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Wednesday, 2 May, 2001, 23:13 GMT 00:13 UK
New Zealand lessons for UK food safety
Immigrants on lorry PA
If X-rays can find people in transit, they can find contraband too
By Alex Kirby, BBC News Online's environment correspondent and presenter of BBC Radio 4's Costing the Earth.

The UK says it hopes to profit by New Zealand's experience in trying to prevent another outbreak of foot-and-mouth disease.

New Zealand officials examine the baggage of all incoming air passengers, and detect most organic material.

They use both cutting-edge technology and natural detection methods. British port officials say the UK should follow the NZ example.

Details of New Zealand's successful scheme were given to BBC Radio 4's environment programme Costing the Earth.

In January, the programme revealed the ease with which illegal and potentially infectious animal products can be brought into the UK by travellers.

Cooked monkeys

It reported on the inability of overworked and under-resourced port health officers to examine every consignment arriving here, and on the small number of samples that are tested.

Sniffer dog on plane AP
Enter Rover the sniffer dog
In one case, environment health officers at London's Heathrow airport intercepted, by pure chance, a suitcase containing cooked monkeys, imported from west Africa.

Matthew Stone works for the exotic disease response section of New Zealand's Biosecurity Authority.

He told Costing the Earth: "At each international airport we've recently introduced a regime of 100% baggage search or baggage X-ray of all arriving passengers.

"We have 18 X-ray machines which will detect any organic material, plant or animal, inside the baggage. We already have 11 teams of sniffer dogs, and by the end of the year there'll be 22 of them.

"We estimate we already detect about 95% of all fruit-fly host material, in other words various fruit items, and about 85% of meat products. And we believe both percentages will rise."

Possible option

New Zealand has never had a foot-and-mouth outbreak, and says its detection methods are intended to safeguard the country against a range of imported threats.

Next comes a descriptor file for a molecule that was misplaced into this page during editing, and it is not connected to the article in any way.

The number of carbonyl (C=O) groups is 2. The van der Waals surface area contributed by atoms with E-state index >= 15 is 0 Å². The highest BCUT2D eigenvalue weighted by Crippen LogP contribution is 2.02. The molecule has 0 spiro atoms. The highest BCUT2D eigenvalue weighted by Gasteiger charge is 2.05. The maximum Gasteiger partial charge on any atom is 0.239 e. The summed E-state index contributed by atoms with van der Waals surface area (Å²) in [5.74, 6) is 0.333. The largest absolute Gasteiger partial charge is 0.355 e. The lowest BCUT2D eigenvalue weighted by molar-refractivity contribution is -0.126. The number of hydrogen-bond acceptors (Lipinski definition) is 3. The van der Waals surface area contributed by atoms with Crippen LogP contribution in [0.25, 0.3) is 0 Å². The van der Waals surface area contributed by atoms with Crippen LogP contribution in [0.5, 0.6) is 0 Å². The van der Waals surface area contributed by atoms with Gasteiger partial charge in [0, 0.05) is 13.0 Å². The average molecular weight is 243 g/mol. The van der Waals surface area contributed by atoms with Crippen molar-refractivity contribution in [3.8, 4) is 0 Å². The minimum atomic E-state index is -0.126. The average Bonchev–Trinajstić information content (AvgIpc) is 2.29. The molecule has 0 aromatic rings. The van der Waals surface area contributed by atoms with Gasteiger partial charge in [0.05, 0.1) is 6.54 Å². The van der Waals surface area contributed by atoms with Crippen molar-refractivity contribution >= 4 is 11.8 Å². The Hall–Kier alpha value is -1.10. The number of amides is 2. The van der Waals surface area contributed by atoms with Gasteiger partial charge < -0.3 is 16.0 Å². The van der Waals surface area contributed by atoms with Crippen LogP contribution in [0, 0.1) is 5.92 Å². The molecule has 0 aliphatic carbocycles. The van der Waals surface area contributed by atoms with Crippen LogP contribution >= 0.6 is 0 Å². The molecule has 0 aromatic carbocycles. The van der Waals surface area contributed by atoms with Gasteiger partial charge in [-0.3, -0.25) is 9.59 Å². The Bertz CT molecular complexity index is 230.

Mike Young, of the UK Association of Port Health Authorities, believes the antipodean experience could be useful here.

Auckland airport BBC
Auckland airport: No entry for organic products
He told the programme: "It would require an enormous input of resources, both to provide the X-ray machines and the dog teams and to resource the checks, and I think it would be a step change in the UK Government's thinking if they were to take this on board.

"But the controls do appear to be very effective. Although they're heavily resource-intensive, I think this must be something the government must consider as one of the options."

David Statham is head of enforcement at the UK Food Standards Agency. He told Costing the Earth: "That's clearly a very impressive control system that New Zealand has in place.

"With other government departments, we're looking at whether or not there are other measures we need to take. One of the things we'll be doing is speaking to our colleagues in New Zealand to learn the lessons of what they've been doing. It does seem to be effective there."

EU membership

New Zealand has about three million international air passengers a year. The number of overseas visitors to the UK in 1999 was almost 25.4m.

A further difference is the UK's membership of the European Union. Under present regulations no checks are required on food imported from other EU members, whether it is meat or of non-animal origin.

But all meat from outside the EU is subject to testing, although that does not necessarily mean it will be tested.

Costing the Earth is broadcast at 2100 BST on Thursdays until 17 May.

See also:

25 Apr 01 | UK Politics
01 May 01 | Europe
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